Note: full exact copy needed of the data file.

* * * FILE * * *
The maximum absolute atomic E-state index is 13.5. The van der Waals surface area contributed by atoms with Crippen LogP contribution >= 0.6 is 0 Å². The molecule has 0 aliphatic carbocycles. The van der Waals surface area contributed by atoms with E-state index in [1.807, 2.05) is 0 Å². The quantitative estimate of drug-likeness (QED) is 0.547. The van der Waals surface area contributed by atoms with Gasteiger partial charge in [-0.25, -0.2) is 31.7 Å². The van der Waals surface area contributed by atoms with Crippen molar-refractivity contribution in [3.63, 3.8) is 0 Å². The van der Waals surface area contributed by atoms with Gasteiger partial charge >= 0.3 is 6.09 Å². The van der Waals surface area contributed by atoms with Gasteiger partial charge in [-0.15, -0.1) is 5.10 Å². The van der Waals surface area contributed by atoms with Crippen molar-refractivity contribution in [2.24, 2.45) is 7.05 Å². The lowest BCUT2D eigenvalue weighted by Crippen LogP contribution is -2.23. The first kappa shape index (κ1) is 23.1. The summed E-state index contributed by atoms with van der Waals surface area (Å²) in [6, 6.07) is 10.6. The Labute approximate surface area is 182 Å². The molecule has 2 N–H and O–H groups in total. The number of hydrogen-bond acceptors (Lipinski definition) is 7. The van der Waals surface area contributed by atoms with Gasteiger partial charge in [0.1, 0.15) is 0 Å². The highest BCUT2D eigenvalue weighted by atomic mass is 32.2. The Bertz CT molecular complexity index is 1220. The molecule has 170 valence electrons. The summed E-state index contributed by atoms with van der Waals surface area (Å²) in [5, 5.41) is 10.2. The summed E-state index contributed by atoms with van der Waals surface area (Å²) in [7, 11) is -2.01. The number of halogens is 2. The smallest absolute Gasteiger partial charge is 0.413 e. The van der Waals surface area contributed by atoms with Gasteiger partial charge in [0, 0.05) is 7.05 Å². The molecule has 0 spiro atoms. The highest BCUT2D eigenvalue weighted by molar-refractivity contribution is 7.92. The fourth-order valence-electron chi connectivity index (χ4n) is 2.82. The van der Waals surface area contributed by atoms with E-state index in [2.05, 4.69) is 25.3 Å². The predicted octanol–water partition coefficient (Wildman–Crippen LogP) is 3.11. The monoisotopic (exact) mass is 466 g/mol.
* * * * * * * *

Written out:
The maximum absolute atomic E-state index is 13.5. The van der Waals surface area contributed by atoms with Crippen LogP contribution >= 0.6 is 0 Å². The molecule has 0 aliphatic carbocycles. The van der Waals surface area contributed by atoms with E-state index in [1.807, 2.05) is 0 Å². The quantitative estimate of drug-likeness (QED) is 0.547. The van der Waals surface area contributed by atoms with Gasteiger partial charge in [-0.25, -0.2) is 31.7 Å². The van der Waals surface area contributed by atoms with Crippen molar-refractivity contribution in [3.63, 3.8) is 0 Å². The van der Waals surface area contributed by atoms with Gasteiger partial charge >= 0.3 is 6.09 Å². The van der Waals surface area contributed by atoms with Gasteiger partial charge in [-0.15, -0.1) is 5.10 Å². The van der Waals surface area contributed by atoms with Crippen molar-refractivity contribution in [2.24, 2.45) is 7.05 Å². The lowest BCUT2D eigenvalue weighted by Crippen LogP contribution is -2.23. The first kappa shape index (κ1) is 23.1. The summed E-state index contributed by atoms with van der Waals surface area (Å²) in [6, 6.07) is 10.6. The Labute approximate surface area is 182 Å². The molecule has 2 N–H and O–H groups in total. The number of hydrogen-bond acceptors (Lipinski definition) is 7. The van der Waals surface area contributed by atoms with Gasteiger partial charge in [0.1, 0.15) is 0 Å². The highest BCUT2D eigenvalue weighted by atomic mass is 32.2. The Bertz CT molecular complexity index is 1220. The molecule has 170 valence electrons. The summed E-state index contributed by atoms with van der Waals surface area (Å²) in [5, 5.41) is 10.2. The summed E-state index contributed by atoms with van der Waals surface area (Å²) in [7, 11) is -2.01. The number of halogens is 2. The smallest absolute Gasteiger partial charge is 0.413 e. The van der Waals surface area contributed by atoms with Gasteiger partial charge in [0, 0.05) is 7.05 Å². The molecule has 0 spiro atoms. The highest BCUT2D eigenvalue weighted by molar-refractivity contribution is 7.92. The fourth-order valence-electron chi connectivity index (χ4n) is 2.82. The van der Waals surface area contributed by atoms with E-state index in [2.05, 4.69) is 25.3 Å². The predicted octanol–water partition coefficient (Wildman–Crippen LogP) is 3.11. The monoisotopic (exact) mass is 466 g/mol.